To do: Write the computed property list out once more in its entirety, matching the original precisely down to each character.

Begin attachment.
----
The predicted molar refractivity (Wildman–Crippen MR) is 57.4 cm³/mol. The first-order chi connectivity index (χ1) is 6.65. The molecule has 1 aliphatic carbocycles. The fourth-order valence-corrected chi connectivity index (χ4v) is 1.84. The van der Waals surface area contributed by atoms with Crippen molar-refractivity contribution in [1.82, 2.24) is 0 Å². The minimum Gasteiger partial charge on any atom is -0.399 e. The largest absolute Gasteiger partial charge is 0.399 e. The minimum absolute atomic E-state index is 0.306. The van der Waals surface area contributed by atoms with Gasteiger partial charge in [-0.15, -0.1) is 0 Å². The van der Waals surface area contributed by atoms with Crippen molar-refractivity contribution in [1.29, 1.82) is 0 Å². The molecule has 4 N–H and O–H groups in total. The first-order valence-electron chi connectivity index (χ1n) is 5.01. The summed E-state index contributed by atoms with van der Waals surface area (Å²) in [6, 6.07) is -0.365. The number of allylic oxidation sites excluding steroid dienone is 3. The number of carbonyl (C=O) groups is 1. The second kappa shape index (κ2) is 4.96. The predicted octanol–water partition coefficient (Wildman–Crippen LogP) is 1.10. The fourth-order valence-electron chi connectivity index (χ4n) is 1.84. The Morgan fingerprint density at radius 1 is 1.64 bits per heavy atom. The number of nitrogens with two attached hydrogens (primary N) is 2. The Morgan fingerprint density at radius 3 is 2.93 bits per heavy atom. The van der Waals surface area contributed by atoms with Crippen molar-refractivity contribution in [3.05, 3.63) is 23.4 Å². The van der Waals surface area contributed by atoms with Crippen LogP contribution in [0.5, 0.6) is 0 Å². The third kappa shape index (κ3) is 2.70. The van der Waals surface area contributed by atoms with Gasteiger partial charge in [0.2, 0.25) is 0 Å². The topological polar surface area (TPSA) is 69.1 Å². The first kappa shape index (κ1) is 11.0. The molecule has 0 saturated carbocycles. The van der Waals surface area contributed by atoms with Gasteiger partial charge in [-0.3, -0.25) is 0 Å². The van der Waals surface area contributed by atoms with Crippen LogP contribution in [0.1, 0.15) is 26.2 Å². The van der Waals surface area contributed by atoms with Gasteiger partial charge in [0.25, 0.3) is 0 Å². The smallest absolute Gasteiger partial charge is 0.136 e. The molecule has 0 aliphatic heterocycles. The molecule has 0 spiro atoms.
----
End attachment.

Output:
The predicted molar refractivity (Wildman–Crippen MR) is 57.4 cm³/mol. The first-order chi connectivity index (χ1) is 6.65. The molecule has 1 aliphatic carbocycles. The fourth-order valence-corrected chi connectivity index (χ4v) is 1.84. The van der Waals surface area contributed by atoms with Crippen molar-refractivity contribution in [1.82, 2.24) is 0 Å². The minimum Gasteiger partial charge on any atom is -0.399 e. The largest absolute Gasteiger partial charge is 0.399 e. The minimum absolute atomic E-state index is 0.306. The van der Waals surface area contributed by atoms with Gasteiger partial charge in [-0.15, -0.1) is 0 Å². The van der Waals surface area contributed by atoms with Crippen molar-refractivity contribution in [1.29, 1.82) is 0 Å². The molecule has 4 N–H and O–H groups in total. The first-order valence-electron chi connectivity index (χ1n) is 5.01. The summed E-state index contributed by atoms with van der Waals surface area (Å²) in [6, 6.07) is -0.365. The number of allylic oxidation sites excluding steroid dienone is 3. The number of carbonyl (C=O) groups is 1. The second kappa shape index (κ2) is 4.96. The predicted octanol–water partition coefficient (Wildman–Crippen LogP) is 1.10. The fourth-order valence-electron chi connectivity index (χ4n) is 1.84. The Morgan fingerprint density at radius 1 is 1.64 bits per heavy atom. The number of nitrogens with two attached hydrogens (primary N) is 2. The Morgan fingerprint density at radius 3 is 2.93 bits per heavy atom. The van der Waals surface area contributed by atoms with Crippen molar-refractivity contribution in [3.05, 3.63) is 23.4 Å². The van der Waals surface area contributed by atoms with Crippen LogP contribution in [0.5, 0.6) is 0 Å². The third kappa shape index (κ3) is 2.70. The van der Waals surface area contributed by atoms with Gasteiger partial charge in [0.2, 0.25) is 0 Å². The topological polar surface area (TPSA) is 69.1 Å². The first kappa shape index (κ1) is 11.0. The molecule has 0 saturated carbocycles. The van der Waals surface area contributed by atoms with Gasteiger partial charge in [-0.3, -0.25) is 0 Å². The van der Waals surface area contributed by atoms with Crippen LogP contribution in [0.1, 0.15) is 26.2 Å². The van der Waals surface area contributed by atoms with Gasteiger partial charge in [0.25, 0.3) is 0 Å². The smallest absolute Gasteiger partial charge is 0.136 e. The molecule has 0 aliphatic heterocycles. The molecule has 0 spiro atoms.